The Tulsa Pre-K Project
The Tulsa Pre-K Project originated in 2001. Since then, we have examined the effects of Tulsa’s school-based pre-K program on school readiness, using data from the fall of 2001 (Gormley & Gayer, Journal of Human Resources 2005), the fall of 2003 (Gormley et al., Developmental Psychology 2005), and the fall of 2006 (Gormley, Phillips & Gayer, Science 2008). In the third of these evaluations, we also assessed the effects of the CAP of Tulsa County Head Start program (Gormley et al., Policy Studies Journal 2010), conducted quality observations in virtually every publicly-funded pre-K classroom in Tulsa (Phillips et al., Early Childhood Research Quarterly 2009), and assessed short-term impacts on social-emotional development (Gormley et al., Child Development 2011). Later, we examined the effects of the Tulsa pre-K program on 3rd grade outcomes, for two of our three cohorts (Hill, Gormley, & Adelstein, Early Childhood Research Quarterly 2015). We have also conducted a benefit-cost analysis of the Tulsa pre-K program (Bartik, Gormley & Adelstein, Economics of Education Review 2012).
As our children progressed into middle school, we wrote three papers on comparisons at this stage of their development. We estimated effects of the CAP Head Start program on middle school outcomes (Phillips, Gormley, & Anderson, Developmental Psychology, 2016). We estimated effects of the TPS pre-K program on middle school outcomes (Gormley, Phillips, & Anderson, Journal of Policy Analysis & Management). We also investigated the possibility of a link between early childhood education and middle school student attitudes (Phillips, Gormley, & Anderson, 2018).
In recent research, we asked whether early childhood education affects high school outcomes. Focusing on students who entered kindergarten in the fall of 2006, we examined possible effects of Tulsa’s school-based pre-K program and CAP Head Start on a range of outcomes, including standardized test scores, GPA, course failures, enrollment in an honors course, absenteeism, and grade retention (Amadon et al., Childhood Development 2022). We also reported on the crucial role of higher-quality magnet schools as a “sustaining environment” that helps to convert short-term preschool gains into enduring benefits (Kitchens, Gormley, & Anderson, 2020).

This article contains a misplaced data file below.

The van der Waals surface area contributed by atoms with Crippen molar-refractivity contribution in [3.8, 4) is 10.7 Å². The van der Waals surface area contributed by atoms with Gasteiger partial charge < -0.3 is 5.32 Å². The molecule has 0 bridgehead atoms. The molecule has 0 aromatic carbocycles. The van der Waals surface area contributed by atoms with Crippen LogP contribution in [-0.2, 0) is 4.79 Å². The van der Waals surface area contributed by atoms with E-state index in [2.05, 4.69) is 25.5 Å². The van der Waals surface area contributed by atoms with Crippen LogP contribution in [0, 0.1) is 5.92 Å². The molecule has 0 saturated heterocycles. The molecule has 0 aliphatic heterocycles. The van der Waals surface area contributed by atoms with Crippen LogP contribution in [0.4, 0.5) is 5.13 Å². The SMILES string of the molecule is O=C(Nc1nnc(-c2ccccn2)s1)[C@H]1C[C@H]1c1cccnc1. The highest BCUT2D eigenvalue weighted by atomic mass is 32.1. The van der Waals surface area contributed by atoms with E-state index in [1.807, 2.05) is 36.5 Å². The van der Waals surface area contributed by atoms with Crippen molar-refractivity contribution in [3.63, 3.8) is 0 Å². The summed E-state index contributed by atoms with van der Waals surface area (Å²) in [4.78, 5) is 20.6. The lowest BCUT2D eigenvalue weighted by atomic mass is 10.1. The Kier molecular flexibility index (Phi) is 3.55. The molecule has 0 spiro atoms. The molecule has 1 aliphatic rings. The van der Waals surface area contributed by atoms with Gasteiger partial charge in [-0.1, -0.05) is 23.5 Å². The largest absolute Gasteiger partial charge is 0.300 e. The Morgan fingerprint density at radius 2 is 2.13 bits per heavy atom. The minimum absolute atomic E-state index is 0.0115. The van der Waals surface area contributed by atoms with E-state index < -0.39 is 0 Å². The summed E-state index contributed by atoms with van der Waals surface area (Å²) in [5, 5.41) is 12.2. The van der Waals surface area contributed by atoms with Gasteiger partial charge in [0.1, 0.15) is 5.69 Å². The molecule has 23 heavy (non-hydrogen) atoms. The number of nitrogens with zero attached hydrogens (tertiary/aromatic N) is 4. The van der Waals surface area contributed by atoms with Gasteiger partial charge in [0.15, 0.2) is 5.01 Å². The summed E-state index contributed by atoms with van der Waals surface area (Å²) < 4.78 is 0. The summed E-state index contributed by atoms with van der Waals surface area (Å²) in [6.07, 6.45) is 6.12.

Most recently, we have examined the effects of TPS pre-K and CAP Head Start on high school graduation and college enrollment; we have investigated a possible link between TPS pre-K and civic engagement in young adulthood; and we have recalculated benefits and costs based on our latest estimates. These findings will be reported on our website on September 20, 2022. Stay tuned!
Race, Ethnicity, and Public Policy
Most CROCUS papers on the Tulsa pre-K program report results by subgroup, including separate runs broken down by race and ethnicity. In addition, we have written several papers and policy briefs that focus primarily on race/ethnicity as a predictor of important outcomes, pre-K effects, or both:
- Karin Kitchens and NaLette Brodnax, “Race, School Discipline, and Magnet Schools,” AERA OPEN 7 (2021), pp. 1-22.
- Karin Kitchens and William Gormley, “The Hispanic Extracurricular Gap,” SOCIAL SCIENCE QUARTERLY 99 (2018), pp. 1776-1790.
- William Gormley, “The Effects of Oklahoma’s Pre-K Program on Hispanic Students,” SOCIAL SCIENCE QUARTERLY (December, 2008), pp. 916-36.
- Douglas Hummel-Price, William Gormley, and Sara Amadon, “Race, Ethnicity, and Tulsa’s Early Childhood Education Programs,” CROCUS Policy Brief, September 2022.
- Peter Simmons, William Gormley, and Sara Amadon, “Race, Ethnicity, and Tulsa Pre-K’s Effects on High School Outcomes,” CROCUS Policy Brief, August 2022.
- William Gormley, “The Effects of Oklahoma’s Universal Pre-Kindergarten Program on Hispanic Children,” CROCUS Policy Brief, June 2008.
Critical Thinking and K-12 Education
Professor Bill Gormley has written a book, The Critical Advantage: Developing Critical Thinking Skills in School (Harvard Education Press, 2017). In this book, he argues that critical thinking is of vital importance to educational excellence and economic success and that it transcends the transient programs and initiatives with which it is commonly associated, including AP courses, IB courses, and the Common Core. He notes that critical thinking often overlaps with creative thinking and problem solving and he cites numerous examples of blended thinking, including some that led to highly celebrated discoveries (Nobel prizes) and historic initiatives (the Constitution of the U.S.).
A key theme of the book is that critical thinking takes different forms, depending on whether one’s goal is college readiness, career readiness, or civic readiness. For these rather different goals, educators might focus on textual analysis (college readiness), problem solving (career readiness), or deliberative (civic readiness) skills. Another theme is that disadvantaged students do not enjoy the same access to critical thinking (e.g., open classrooms, outstanding teachers) as more affluent students. A third theme is that critical thinking instruction should begin early. Even four-year-olds can learn the relationship between velocity and slope!